The environmental health sciences share the need of all life and medical sciences for scientists highly trained in the art of quantitative reasoning. Meeting this need for the environmental health sciences faces the additional burden of requiring an understanding of both population-based and laboratory-based studies. There are biological mechanisms underlying environmentally-related diseases that need to be studied at the molecular level and there are effects of environmental exposures that occur at the population level that require epidemiological study approaches. Both types of study provide their own insights into disease causation and lead to the collection of very large data sets that require increasingly-sophisticated quantitative (bioinformatic and statistical) tools. Few institutions have the breadth and depth of faculty in these mutually-dependent areas as does the University of Washington, and even fewer have such a strong culture of cross-disciplinary collaboration and training.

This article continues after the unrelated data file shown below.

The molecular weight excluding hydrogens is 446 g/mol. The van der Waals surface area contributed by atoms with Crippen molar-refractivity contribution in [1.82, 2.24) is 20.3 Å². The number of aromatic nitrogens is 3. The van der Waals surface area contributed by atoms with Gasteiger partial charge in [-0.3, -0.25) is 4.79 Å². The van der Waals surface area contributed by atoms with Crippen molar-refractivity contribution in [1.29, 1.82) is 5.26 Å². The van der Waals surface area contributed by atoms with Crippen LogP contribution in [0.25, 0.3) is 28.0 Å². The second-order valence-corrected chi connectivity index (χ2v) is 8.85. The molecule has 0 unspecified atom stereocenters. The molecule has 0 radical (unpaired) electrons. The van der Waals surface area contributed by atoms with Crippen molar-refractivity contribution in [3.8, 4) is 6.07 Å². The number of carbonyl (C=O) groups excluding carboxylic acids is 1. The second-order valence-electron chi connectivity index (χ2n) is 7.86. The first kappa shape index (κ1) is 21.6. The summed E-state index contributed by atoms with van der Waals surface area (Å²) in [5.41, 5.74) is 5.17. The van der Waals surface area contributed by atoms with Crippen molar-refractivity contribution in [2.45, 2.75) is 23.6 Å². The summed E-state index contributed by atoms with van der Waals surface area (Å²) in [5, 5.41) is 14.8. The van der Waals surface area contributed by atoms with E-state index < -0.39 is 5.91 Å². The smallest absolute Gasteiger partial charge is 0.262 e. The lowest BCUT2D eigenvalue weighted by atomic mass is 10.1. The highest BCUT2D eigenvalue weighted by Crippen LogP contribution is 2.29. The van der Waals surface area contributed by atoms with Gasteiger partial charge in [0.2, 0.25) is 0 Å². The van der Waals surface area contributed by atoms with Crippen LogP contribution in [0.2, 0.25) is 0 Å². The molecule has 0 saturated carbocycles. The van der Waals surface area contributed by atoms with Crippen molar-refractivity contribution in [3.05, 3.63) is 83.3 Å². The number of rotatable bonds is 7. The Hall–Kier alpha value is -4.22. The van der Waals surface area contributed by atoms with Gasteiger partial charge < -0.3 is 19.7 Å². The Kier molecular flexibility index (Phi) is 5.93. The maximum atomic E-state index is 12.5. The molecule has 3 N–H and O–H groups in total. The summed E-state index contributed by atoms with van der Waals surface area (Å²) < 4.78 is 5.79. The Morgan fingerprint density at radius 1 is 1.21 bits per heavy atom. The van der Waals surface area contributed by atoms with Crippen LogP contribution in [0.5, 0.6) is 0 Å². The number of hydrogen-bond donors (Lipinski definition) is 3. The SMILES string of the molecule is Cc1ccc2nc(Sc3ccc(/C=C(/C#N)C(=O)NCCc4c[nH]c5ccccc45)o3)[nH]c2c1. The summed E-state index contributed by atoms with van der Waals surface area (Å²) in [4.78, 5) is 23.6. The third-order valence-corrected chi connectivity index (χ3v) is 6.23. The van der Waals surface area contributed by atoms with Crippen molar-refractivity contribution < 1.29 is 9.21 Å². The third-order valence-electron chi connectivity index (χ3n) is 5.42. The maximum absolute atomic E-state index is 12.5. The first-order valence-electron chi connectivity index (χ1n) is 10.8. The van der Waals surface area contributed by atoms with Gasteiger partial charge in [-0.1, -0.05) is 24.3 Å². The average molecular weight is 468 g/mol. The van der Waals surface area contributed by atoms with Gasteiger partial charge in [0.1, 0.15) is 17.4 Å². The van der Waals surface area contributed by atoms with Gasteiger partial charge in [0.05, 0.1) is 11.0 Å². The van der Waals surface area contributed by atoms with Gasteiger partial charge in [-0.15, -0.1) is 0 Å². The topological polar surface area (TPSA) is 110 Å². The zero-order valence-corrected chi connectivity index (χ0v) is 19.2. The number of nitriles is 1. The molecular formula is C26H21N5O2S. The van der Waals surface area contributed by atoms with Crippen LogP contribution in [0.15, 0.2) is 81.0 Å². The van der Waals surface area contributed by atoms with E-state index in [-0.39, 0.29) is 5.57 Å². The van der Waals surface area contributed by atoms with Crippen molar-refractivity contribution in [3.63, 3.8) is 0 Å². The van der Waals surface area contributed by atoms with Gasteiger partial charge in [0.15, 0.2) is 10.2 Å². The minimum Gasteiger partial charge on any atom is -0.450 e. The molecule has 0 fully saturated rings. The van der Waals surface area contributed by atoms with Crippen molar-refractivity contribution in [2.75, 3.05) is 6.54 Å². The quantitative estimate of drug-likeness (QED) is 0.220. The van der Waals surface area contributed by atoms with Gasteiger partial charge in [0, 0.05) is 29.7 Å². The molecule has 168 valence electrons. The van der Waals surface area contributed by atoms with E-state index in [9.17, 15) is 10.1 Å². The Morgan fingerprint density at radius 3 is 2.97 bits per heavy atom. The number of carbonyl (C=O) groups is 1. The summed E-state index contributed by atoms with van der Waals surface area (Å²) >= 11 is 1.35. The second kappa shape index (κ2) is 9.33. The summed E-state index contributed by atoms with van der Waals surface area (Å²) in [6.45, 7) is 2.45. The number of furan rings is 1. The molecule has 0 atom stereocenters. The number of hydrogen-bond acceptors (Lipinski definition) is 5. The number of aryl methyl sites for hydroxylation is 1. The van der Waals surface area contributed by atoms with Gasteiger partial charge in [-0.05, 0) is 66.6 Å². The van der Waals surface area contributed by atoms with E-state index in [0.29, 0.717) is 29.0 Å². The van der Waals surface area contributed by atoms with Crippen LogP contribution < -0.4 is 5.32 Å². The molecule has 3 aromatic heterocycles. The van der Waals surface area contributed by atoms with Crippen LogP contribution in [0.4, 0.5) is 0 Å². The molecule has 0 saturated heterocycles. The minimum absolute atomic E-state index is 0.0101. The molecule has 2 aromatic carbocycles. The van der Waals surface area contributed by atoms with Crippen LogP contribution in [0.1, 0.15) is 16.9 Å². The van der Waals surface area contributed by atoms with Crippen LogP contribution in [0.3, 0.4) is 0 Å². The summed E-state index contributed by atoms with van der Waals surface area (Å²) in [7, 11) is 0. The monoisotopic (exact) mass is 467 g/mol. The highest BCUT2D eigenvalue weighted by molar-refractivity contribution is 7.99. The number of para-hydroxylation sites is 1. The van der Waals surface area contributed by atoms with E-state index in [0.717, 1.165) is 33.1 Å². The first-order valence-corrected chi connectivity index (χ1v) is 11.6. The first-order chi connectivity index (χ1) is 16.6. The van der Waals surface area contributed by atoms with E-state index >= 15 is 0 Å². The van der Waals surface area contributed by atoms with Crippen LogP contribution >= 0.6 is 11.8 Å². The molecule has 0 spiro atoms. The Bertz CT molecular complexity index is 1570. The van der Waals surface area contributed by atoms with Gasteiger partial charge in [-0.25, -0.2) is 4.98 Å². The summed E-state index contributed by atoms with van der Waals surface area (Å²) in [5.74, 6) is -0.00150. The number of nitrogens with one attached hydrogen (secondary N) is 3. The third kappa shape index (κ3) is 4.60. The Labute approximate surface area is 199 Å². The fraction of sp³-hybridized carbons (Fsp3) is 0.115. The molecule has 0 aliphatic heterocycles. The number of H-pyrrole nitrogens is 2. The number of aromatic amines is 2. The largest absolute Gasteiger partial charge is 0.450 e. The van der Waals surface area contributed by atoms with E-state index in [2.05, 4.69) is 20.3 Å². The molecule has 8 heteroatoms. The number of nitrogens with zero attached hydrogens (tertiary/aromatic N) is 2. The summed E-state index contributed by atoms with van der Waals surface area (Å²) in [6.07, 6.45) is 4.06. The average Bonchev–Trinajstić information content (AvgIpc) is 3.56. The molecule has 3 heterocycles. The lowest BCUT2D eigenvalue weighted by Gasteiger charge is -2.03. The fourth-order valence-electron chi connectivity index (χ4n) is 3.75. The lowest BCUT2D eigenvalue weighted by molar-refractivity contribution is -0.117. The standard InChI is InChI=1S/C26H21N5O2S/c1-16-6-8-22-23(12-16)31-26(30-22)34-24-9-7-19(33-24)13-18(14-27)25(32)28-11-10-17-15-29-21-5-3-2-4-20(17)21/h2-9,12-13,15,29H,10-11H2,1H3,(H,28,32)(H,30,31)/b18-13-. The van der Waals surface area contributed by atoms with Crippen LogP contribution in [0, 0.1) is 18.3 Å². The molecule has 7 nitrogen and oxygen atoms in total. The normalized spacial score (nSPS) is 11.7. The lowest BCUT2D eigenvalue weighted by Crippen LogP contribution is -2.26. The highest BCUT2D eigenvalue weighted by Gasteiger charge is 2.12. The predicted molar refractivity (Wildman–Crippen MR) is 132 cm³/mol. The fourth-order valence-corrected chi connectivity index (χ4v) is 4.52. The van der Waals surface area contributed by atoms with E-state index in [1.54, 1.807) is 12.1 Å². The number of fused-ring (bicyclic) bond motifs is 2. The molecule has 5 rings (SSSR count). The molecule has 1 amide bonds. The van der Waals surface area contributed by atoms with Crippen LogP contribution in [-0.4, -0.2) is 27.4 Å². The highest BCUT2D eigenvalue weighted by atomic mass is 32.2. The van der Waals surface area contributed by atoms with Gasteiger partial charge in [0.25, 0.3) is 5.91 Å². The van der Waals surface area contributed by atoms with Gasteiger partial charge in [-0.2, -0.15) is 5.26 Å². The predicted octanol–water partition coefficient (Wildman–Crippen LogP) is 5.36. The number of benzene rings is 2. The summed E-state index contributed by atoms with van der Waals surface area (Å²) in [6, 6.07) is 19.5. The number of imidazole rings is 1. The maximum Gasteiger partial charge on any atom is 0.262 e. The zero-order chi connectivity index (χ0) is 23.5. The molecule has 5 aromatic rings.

The fundamental innovation of the BEBTEH Training Program is that it bridges environmental health sciences with bioinformatics and biostatistics in a unified structure. It will engage more students in environmental health sciences, team them with two mentors to provide both environmental health science and quantitative science guidance, train in both environmental health science and quantitative skills, and provide a strong environmental health science research engagement. BEBTEH utilizes the strengths of eight major departments in the University of Washington Schools of Public Health, Medicine, Engineering, and Arts and Sciences. Faculty with interests in environmental health sciences in these schools are brought together through a wide range of research projects, many funded by NIEHS.